View Full Version : Ming-Da MC34-B

04-03-2005, 07:56 AM
Chinese made equipment suffers from a stigma, they cost less so the perceived quality is also less. I have not found this to be true in this case. Politics aside, the Chinese can do what no other country can right now, sell decent made and good sounding equipment for a fraction of others. The Ming-Da MC34-B falls into the category, inexpensive for a tube amp of this quality, and definitely a very good sounding unit.

First I want to thank Thor for giving me the opportunity to try this and eventually buy it from him, I wasn't expecting much, except I had seen pictures and knew it looked nice, but I was in for a shock when it came to the sound quality. It arrived in it's factory box and packing and in perfect shape, first thing I immediatly noticed was it's heavy weight. I wasn't expecting something that small to weigh that much. I was very taken with it's good looks, polished stainless steel and black krinkle finish transformer covers and a very thick faceplate. The "pagoda" cover I call it, keeps small hands and fingers away from the hot tubes. The whole amp has a feeling of being well built, solid and heavy feeling, the cover has a thick plexiglass top with air holes drilled and polished trim around the outsides. It press fits into the chassis with rubber grommets to hold it in place. The next thing was to bias the output tubes, removing the bottom plate I found the same quality of material, a fairly thick steel bottom, thicker than what you'd even find in the highest of quality Japanese gear. I was very impressed with what I found next, the internal wiring and component layout, was one of the most intelligently thought out of anything I've seen before. All the wires were twisted together, and every component seems to be used as support for the others. The leads of the resistors, capacitors, diodes, are used as supports for the rest of the circuits, the bias pots and wiring points. All resistors are 1 watt rated except the cathode resistors which are 5 watt rated, the capacitors are Rubycon, SME, Samsung, and the coupling caps are "Ming-Da" brand. The bias pots are easy to get to underneath, one nice feature would of been to place these to access from the outside. After biasing the tubes, it was time to finally listen.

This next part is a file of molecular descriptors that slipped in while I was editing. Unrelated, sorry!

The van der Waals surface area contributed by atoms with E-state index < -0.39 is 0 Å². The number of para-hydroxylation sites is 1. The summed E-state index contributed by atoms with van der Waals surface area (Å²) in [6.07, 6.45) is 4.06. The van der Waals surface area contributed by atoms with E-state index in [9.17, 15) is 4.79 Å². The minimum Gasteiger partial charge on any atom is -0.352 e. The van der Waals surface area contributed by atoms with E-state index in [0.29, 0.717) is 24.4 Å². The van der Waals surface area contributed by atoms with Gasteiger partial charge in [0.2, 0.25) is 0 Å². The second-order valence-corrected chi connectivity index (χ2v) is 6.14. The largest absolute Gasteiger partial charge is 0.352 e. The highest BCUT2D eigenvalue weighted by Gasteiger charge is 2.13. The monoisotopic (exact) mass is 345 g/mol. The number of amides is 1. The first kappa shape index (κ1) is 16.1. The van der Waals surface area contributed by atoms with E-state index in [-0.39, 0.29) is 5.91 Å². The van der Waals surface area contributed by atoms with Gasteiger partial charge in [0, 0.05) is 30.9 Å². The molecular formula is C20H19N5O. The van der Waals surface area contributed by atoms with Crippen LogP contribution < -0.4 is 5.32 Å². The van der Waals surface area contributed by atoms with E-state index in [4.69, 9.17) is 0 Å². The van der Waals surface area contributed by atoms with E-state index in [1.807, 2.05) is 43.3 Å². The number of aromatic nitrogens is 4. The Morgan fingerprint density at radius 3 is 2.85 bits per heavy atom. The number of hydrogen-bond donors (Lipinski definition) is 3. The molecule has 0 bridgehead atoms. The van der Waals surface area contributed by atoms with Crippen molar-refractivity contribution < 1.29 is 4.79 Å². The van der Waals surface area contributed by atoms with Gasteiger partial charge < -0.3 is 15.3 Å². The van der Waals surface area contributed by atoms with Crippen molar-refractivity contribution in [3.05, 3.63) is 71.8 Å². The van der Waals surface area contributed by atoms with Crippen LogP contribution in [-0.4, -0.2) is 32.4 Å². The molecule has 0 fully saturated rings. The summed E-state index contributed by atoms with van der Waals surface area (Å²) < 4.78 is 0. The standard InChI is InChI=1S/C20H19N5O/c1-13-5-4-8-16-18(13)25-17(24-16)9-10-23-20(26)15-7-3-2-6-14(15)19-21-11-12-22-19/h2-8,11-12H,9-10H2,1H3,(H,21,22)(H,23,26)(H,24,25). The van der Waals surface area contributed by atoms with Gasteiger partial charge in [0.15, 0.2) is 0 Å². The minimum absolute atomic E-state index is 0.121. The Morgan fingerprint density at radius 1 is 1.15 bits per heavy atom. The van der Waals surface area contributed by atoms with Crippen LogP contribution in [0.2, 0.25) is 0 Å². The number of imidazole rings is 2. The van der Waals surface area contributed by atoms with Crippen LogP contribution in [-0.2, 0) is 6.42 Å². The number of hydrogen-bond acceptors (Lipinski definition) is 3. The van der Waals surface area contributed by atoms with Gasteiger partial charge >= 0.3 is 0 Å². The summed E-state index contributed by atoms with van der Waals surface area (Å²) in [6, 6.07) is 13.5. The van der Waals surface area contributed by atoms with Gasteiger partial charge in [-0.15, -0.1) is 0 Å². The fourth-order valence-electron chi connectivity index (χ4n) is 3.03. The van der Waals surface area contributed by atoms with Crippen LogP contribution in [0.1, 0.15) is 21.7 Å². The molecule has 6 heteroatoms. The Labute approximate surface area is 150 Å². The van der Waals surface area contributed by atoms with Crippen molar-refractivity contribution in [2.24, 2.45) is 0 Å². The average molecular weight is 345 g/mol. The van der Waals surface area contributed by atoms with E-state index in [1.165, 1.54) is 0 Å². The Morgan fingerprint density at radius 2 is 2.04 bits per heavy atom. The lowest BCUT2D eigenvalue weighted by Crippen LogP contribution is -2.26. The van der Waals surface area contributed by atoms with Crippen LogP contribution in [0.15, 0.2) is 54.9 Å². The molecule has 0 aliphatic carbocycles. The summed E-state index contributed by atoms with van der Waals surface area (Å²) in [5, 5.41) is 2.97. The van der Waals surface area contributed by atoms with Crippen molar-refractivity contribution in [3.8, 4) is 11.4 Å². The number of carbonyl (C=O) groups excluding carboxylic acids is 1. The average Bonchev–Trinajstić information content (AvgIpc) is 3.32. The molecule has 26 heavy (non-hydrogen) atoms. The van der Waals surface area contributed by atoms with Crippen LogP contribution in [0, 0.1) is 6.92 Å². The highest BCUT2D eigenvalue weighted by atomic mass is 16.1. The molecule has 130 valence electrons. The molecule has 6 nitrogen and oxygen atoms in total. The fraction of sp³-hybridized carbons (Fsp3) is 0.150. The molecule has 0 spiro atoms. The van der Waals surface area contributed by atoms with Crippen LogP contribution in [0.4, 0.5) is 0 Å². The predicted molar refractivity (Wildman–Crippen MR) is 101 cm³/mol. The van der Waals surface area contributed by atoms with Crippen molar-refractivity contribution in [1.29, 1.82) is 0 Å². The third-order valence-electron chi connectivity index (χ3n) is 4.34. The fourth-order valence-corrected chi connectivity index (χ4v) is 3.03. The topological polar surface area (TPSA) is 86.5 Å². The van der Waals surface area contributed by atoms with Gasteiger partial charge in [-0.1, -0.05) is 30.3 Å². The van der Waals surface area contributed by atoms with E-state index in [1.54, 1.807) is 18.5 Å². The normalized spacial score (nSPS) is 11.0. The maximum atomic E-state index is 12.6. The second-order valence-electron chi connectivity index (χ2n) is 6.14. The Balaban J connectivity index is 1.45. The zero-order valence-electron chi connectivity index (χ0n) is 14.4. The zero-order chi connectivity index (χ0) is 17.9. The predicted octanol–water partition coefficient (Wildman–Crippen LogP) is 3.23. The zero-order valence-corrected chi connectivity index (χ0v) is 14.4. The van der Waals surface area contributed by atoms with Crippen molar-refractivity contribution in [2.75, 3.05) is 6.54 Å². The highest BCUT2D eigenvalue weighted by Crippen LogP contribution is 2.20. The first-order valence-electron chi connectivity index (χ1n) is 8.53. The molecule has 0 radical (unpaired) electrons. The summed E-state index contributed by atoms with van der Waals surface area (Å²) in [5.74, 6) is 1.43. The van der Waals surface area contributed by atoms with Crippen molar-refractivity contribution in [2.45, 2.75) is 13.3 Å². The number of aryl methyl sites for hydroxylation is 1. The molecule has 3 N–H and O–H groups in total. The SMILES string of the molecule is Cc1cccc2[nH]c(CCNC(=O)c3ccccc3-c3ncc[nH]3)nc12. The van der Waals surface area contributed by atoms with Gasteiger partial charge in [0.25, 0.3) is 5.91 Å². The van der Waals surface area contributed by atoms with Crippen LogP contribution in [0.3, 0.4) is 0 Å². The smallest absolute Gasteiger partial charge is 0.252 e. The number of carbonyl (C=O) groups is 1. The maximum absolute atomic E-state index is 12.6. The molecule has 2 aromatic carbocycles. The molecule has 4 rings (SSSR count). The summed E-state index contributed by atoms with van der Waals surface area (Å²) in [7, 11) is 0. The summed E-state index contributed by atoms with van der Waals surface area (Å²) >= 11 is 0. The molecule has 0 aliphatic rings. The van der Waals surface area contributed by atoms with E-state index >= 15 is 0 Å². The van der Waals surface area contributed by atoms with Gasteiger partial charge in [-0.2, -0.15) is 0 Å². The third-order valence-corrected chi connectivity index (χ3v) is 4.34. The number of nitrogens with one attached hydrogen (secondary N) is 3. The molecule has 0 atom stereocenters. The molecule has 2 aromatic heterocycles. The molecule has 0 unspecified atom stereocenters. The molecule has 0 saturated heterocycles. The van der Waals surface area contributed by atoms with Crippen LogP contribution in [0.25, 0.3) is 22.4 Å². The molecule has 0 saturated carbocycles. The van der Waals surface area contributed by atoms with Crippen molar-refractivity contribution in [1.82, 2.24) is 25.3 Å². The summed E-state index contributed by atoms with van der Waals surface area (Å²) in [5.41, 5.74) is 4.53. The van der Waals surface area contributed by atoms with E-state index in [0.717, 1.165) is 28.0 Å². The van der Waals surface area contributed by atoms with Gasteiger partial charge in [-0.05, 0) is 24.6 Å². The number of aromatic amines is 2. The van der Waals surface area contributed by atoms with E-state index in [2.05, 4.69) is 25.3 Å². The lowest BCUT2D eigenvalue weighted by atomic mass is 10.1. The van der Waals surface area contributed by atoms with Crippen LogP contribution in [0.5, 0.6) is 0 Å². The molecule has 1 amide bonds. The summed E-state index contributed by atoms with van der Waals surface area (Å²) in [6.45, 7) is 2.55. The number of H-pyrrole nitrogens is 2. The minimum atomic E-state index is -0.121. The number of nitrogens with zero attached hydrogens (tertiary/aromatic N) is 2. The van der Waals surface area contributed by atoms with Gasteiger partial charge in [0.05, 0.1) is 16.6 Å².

At first I was very impressed with the sound, nice deep bass, fairly linear extension to the treble. However, I wasn't as impressed with the midrange, it was a little muddy and not as clean as I like. I also noticed that in certain passages, female voices and horns seemed a little harsh and edgy. It had 6L6wxt+ Sovtek tubes and after learning I could put in EL34's that was the next logical step. Installing and rebiasing the EL34's were straight forward, I set the bias to 35ma and began listening again, what a difference!! The midrange was now much cleaner sounding, the bass although not as deep, was very tight and detailed. The highs had a nice extended and smooth sound, but at times I still had that slight hardness and edginess. The driver tubes and preamp tubes were 6N1 and 6N2, both using the same pinouts as the 12AU7, 12AX7 tubes except 6 volt filaments. This limits the available tubes to try in this amp, so I first rewired the preamp socket to 12 volt. This wasn't too difficult, and I purchased two JJ Tesla 12AX7's to try in it.